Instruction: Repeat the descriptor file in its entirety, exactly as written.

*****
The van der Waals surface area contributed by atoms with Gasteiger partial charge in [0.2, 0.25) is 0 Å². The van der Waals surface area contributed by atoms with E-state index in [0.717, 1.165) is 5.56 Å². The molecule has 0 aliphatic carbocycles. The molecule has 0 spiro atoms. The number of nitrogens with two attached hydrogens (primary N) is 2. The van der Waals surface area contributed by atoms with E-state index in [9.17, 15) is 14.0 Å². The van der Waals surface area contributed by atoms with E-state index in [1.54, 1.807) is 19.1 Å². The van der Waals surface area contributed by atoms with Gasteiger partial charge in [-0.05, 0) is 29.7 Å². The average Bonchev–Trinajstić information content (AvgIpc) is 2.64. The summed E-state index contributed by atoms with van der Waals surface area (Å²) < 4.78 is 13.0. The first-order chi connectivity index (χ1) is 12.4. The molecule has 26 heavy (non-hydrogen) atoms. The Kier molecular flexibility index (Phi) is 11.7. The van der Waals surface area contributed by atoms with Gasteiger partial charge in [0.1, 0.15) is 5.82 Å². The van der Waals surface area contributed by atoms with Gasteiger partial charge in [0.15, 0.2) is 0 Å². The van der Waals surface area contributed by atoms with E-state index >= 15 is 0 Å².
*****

The van der Waals surface area contributed by atoms with Gasteiger partial charge in [0.2, 0.25) is 0 Å². The van der Waals surface area contributed by atoms with E-state index in [0.717, 1.165) is 5.56 Å². The molecule has 0 aliphatic carbocycles. The molecule has 0 spiro atoms. The number of nitrogens with two attached hydrogens (primary N) is 2. The van der Waals surface area contributed by atoms with E-state index in [9.17, 15) is 14.0 Å². The van der Waals surface area contributed by atoms with E-state index in [1.54, 1.807) is 19.1 Å². The van der Waals surface area contributed by atoms with Gasteiger partial charge in [-0.05, 0) is 29.7 Å². The average Bonchev–Trinajstić information content (AvgIpc) is 2.64. The summed E-state index contributed by atoms with van der Waals surface area (Å²) < 4.78 is 13.0. The first-order chi connectivity index (χ1) is 12.4. The molecule has 26 heavy (non-hydrogen) atoms. The Kier molecular flexibility index (Phi) is 11.7. The van der Waals surface area contributed by atoms with Gasteiger partial charge in [0.1, 0.15) is 5.82 Å². The van der Waals surface area contributed by atoms with Gasteiger partial charge in [0.15, 0.2) is 0 Å². The van der Waals surface area contributed by atoms with E-state index >= 15 is 0 Å².